“Well why would they invest if Hoosiers are not prepared to work?” John interjected.
“It seems clear to me progressive firms are not dependent on the local labor market. If they thought it was best to invest in capital, they should also be prepared to invest in labor through higher wages and necessary training.
“Yet many companies coming to or expanding here want to cut costs and shave wages. That’s why they tell cheery stories about our ‘good business climate’, by which they mean lax regulation, low wages, low levels of benefits, and low taxes to support public services.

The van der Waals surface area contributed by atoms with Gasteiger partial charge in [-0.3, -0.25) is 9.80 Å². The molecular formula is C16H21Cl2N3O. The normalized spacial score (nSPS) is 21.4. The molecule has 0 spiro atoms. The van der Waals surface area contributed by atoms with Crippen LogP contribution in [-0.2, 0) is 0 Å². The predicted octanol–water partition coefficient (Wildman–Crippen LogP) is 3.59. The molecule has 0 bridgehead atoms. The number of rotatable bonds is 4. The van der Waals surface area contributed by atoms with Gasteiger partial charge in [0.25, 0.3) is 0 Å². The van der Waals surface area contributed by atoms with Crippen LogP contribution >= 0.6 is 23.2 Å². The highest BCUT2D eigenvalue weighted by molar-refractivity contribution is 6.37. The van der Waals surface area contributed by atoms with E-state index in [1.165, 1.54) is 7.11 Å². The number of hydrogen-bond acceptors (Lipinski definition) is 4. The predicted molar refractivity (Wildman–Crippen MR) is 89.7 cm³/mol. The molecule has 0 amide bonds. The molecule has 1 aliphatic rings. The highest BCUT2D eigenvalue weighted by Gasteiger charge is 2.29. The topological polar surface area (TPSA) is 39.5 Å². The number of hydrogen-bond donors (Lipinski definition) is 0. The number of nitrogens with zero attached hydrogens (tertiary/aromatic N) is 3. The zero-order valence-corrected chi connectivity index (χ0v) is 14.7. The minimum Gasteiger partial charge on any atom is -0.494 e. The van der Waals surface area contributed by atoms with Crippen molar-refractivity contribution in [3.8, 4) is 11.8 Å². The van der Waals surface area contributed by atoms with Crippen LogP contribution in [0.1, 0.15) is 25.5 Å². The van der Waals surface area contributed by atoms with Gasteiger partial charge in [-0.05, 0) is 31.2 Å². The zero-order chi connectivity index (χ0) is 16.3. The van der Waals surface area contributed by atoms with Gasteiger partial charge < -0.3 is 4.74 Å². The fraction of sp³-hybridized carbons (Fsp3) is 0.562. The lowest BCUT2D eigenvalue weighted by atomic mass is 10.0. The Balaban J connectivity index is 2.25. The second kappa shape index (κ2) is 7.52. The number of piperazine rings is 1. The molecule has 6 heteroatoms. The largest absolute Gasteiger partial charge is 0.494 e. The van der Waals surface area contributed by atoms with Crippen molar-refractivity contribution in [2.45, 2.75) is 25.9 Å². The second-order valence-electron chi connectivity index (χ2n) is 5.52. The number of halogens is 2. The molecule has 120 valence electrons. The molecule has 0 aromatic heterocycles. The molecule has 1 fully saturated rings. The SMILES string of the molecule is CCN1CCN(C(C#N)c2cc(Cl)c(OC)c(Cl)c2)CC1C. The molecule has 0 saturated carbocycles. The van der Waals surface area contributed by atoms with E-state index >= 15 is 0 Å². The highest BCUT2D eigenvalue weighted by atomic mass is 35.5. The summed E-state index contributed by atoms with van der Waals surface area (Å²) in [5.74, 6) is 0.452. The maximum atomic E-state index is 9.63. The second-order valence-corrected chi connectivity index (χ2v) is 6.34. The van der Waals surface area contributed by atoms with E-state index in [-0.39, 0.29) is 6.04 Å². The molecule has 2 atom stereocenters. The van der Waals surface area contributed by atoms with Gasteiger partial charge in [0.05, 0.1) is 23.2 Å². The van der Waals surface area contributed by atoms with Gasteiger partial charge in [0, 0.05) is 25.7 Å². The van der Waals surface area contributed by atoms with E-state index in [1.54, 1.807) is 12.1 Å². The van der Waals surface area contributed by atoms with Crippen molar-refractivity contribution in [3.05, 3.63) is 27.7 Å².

“We’re still a prime location for call centers and fulfillment facilities where forklifts constitute advanced machinery. When companies are truly moving forward, they pay wages that attract the skilled workers they need, workers who will come great distances to get jobs.”
“Then most of the ‘good news’ about our economy,” John said, “is about doing what’s necessary for Indiana to run in place.”
“Right,” I agreed. “And even then we are slipping behind other states.”
Morton J. Marcus is an economist, writer and speaker formerly with the Kelley School of Business at Indiana University. He can be reached at firstname.lastname@example.org.